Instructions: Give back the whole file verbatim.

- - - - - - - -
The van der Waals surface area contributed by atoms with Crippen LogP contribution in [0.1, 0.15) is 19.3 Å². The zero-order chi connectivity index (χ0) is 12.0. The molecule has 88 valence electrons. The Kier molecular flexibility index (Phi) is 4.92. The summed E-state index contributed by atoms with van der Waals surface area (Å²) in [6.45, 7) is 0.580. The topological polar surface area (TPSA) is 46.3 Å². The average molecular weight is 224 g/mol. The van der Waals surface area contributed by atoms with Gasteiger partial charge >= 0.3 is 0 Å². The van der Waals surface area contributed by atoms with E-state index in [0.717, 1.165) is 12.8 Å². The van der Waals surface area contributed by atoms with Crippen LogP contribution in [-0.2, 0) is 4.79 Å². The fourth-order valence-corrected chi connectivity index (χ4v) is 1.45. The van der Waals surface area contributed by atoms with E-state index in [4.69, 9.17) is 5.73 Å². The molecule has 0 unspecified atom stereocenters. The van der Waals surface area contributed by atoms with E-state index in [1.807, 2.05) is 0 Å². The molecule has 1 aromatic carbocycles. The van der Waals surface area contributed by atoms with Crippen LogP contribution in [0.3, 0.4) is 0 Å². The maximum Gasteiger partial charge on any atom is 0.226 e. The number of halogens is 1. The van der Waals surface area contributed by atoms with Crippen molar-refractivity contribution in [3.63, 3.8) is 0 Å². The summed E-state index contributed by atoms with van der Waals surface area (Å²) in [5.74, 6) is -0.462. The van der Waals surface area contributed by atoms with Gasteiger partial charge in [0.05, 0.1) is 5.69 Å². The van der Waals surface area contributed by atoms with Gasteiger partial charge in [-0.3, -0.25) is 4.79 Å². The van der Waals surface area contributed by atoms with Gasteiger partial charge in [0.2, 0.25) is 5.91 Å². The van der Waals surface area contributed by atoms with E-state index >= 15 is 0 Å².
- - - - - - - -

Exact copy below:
The van der Waals surface area contributed by atoms with Crippen LogP contribution in [0.1, 0.15) is 19.3 Å². The zero-order chi connectivity index (χ0) is 12.0. The molecule has 88 valence electrons. The Kier molecular flexibility index (Phi) is 4.92. The summed E-state index contributed by atoms with van der Waals surface area (Å²) in [6.45, 7) is 0.580. The topological polar surface area (TPSA) is 46.3 Å². The average molecular weight is 224 g/mol. The van der Waals surface area contributed by atoms with Gasteiger partial charge >= 0.3 is 0 Å². The van der Waals surface area contributed by atoms with E-state index in [0.717, 1.165) is 12.8 Å². The van der Waals surface area contributed by atoms with Crippen LogP contribution in [-0.2, 0) is 4.79 Å². The fourth-order valence-corrected chi connectivity index (χ4v) is 1.45. The van der Waals surface area contributed by atoms with E-state index in [4.69, 9.17) is 5.73 Å². The molecule has 0 unspecified atom stereocenters. The van der Waals surface area contributed by atoms with E-state index in [1.807, 2.05) is 0 Å². The molecule has 1 aromatic carbocycles. The van der Waals surface area contributed by atoms with Crippen LogP contribution in [0.3, 0.4) is 0 Å². The maximum Gasteiger partial charge on any atom is 0.226 e. The number of halogens is 1. The van der Waals surface area contributed by atoms with Crippen molar-refractivity contribution in [3.63, 3.8) is 0 Å². The summed E-state index contributed by atoms with van der Waals surface area (Å²) in [5.74, 6) is -0.462. The van der Waals surface area contributed by atoms with Gasteiger partial charge in [0.05, 0.1) is 5.69 Å². The van der Waals surface area contributed by atoms with Gasteiger partial charge in [-0.3, -0.25) is 4.79 Å². The van der Waals surface area contributed by atoms with Gasteiger partial charge in [0.2, 0.25) is 5.91 Å². The van der Waals surface area contributed by atoms with E-state index >= 15 is 0 Å².